Add another sad irony to the legacy of that mythical public works project known as “Dulles Metrorail.”
History buffs may recall how, instead of opening as planned in the summer of 2013, that was when would-be commuters learned the Silver Line would be delayed until “late winter” which, technically, came and went yesterday.
And so it was yesterday that the Metropolitan Washington Airports Authority (MWAA) announced that multiple problems had arisen which now make it impossible even to estimate a completion date for the project.
Although the lead contractor, Dulles Transit Partners (DTP), had declared six weeks ago the Silver Line metro extension to Wiehle Avenue in Reston “substantially complete” it was – we now know – substantially nothing of the sort.
On one hand, this can be viewed as just the latest in a history of delays for the commuter line that was supposed to be running last July, in an acrimonious relationship for going on three years between MWAA and the Bechtel Corporation-led DTP, lead contractor on Phase 1 of the rail extension into Reston and eventually Loudoun County.
For all those wondering when they can finally board that Wiehle Avenue train, however, DTP’s project manager said, “I can’t give you a time because I don’t have one.”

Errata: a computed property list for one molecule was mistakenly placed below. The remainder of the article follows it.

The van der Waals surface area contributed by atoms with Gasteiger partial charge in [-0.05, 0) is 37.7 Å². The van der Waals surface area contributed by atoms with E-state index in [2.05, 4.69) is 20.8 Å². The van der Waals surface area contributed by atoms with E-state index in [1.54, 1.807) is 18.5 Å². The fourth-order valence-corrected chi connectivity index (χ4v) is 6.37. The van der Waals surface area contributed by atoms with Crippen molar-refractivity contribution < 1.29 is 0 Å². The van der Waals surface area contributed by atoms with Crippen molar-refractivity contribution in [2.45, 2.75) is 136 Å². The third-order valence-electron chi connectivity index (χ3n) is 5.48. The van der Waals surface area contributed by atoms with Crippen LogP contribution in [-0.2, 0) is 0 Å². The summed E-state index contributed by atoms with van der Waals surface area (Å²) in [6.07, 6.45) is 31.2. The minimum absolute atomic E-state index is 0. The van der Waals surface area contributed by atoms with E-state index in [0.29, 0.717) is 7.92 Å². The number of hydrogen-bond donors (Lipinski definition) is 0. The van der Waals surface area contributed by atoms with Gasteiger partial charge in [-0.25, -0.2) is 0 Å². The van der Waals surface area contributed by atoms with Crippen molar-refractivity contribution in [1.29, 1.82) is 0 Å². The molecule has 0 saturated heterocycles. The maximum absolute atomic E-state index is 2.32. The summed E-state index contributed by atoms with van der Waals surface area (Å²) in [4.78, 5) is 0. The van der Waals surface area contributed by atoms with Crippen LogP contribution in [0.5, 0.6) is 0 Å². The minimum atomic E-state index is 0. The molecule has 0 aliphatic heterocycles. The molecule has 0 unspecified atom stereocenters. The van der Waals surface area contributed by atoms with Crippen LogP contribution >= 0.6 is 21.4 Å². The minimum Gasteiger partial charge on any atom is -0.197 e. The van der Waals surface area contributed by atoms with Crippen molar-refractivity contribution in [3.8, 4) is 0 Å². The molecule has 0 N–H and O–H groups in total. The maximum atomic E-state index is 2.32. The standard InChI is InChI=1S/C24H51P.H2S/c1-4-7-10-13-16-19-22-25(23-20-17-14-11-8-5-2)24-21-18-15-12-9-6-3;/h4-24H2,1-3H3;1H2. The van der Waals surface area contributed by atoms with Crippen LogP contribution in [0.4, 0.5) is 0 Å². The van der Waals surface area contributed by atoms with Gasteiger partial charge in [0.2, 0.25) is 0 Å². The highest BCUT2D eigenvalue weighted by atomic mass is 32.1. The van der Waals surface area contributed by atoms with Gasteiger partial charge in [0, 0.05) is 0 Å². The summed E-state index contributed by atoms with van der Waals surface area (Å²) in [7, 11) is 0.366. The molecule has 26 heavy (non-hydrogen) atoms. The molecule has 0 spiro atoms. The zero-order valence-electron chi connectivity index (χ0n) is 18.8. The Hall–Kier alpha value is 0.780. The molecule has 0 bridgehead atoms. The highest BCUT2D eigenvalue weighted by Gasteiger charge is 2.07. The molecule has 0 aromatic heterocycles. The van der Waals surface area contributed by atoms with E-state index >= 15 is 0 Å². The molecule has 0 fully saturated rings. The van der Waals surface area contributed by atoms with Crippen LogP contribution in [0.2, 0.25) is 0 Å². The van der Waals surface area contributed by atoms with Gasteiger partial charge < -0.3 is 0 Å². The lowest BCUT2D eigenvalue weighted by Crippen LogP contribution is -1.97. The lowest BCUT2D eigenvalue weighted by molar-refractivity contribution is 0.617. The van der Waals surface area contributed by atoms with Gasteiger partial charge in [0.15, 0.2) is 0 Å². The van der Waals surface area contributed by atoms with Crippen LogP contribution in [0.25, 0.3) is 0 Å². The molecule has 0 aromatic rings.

Now, normally when your key contact, at a company you are doing business with, claims ignorance about delivery schedules, disavows responsibility for providing such a schedule, and suggests he is cut off from the sphere of authorities by whom delivery will be determined, the subliminal message to you, the customer, is:
These are the signs of a dogsh** company whose employees are secretly laughing at you for being stupid enough to do business there.
When you are a government agency, however, you often can’t easily walk back from bad commitments, and when you are a government contractor you know the customer on the other side of the table is, frequently, not the sharpest knife in the drawer – giving you some leeway in the performance category.
Who is to blame for the latest delays is not clear, because at least some of the recently discovered problems might have resulted from miscommunication about new specifications for cabling and speakers. The types installed match those used throughout the rest of the Metro system.
One positive note for potential commuters is that, regardless of who is at fault, DTP must be motivated to get this project off their hands because of likely fines that will kick in in less than three weeks.
A few days ago I broke the news that the Silver Line – whenever it is completed – won’t change your life in this lifetime. Today, I make the further prediction that, by the time the Silver Line finally carries commuters in the coming year, many of the first riders will be wearing Redskins jerseys.
Assuming the Redskins make the playoffs.